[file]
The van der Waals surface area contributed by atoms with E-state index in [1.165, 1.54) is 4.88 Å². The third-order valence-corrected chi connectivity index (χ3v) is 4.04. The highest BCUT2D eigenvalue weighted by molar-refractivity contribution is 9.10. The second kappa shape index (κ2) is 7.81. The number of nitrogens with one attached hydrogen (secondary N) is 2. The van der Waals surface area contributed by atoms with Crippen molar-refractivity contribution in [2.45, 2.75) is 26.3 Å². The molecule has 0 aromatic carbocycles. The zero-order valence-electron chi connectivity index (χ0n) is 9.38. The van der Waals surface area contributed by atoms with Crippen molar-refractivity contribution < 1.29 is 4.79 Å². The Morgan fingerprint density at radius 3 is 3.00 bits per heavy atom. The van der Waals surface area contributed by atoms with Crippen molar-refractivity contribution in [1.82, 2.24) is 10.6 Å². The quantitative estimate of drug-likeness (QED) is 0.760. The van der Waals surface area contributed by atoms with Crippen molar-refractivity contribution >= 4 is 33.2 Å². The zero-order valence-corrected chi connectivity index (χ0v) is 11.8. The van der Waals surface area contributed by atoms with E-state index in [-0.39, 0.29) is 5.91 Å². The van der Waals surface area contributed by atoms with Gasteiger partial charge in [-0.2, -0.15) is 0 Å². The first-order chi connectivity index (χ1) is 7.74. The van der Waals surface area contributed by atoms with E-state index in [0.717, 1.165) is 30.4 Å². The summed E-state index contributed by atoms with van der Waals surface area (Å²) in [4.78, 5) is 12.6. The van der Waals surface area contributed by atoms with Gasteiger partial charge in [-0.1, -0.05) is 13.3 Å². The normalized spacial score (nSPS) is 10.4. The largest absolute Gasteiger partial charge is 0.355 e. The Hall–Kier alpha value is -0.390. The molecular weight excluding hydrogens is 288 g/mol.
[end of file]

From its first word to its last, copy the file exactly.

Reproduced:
The van der Waals surface area contributed by atoms with E-state index in [1.165, 1.54) is 4.88 Å². The third-order valence-corrected chi connectivity index (χ3v) is 4.04. The highest BCUT2D eigenvalue weighted by molar-refractivity contribution is 9.10. The second kappa shape index (κ2) is 7.81. The number of nitrogens with one attached hydrogen (secondary N) is 2. The van der Waals surface area contributed by atoms with Crippen molar-refractivity contribution in [2.45, 2.75) is 26.3 Å². The molecule has 0 aromatic carbocycles. The zero-order valence-electron chi connectivity index (χ0n) is 9.38. The van der Waals surface area contributed by atoms with Crippen molar-refractivity contribution < 1.29 is 4.79 Å². The Morgan fingerprint density at radius 3 is 3.00 bits per heavy atom. The van der Waals surface area contributed by atoms with Crippen molar-refractivity contribution in [1.82, 2.24) is 10.6 Å². The quantitative estimate of drug-likeness (QED) is 0.760. The van der Waals surface area contributed by atoms with Crippen molar-refractivity contribution >= 4 is 33.2 Å². The zero-order valence-corrected chi connectivity index (χ0v) is 11.8. The van der Waals surface area contributed by atoms with E-state index in [-0.39, 0.29) is 5.91 Å². The van der Waals surface area contributed by atoms with Gasteiger partial charge in [-0.2, -0.15) is 0 Å². The first-order chi connectivity index (χ1) is 7.74. The van der Waals surface area contributed by atoms with E-state index in [0.717, 1.165) is 30.4 Å². The summed E-state index contributed by atoms with van der Waals surface area (Å²) in [4.78, 5) is 12.6. The van der Waals surface area contributed by atoms with Gasteiger partial charge in [-0.1, -0.05) is 13.3 Å². The normalized spacial score (nSPS) is 10.4. The largest absolute Gasteiger partial charge is 0.355 e. The Hall–Kier alpha value is -0.390. The molecular weight excluding hydrogens is 288 g/mol.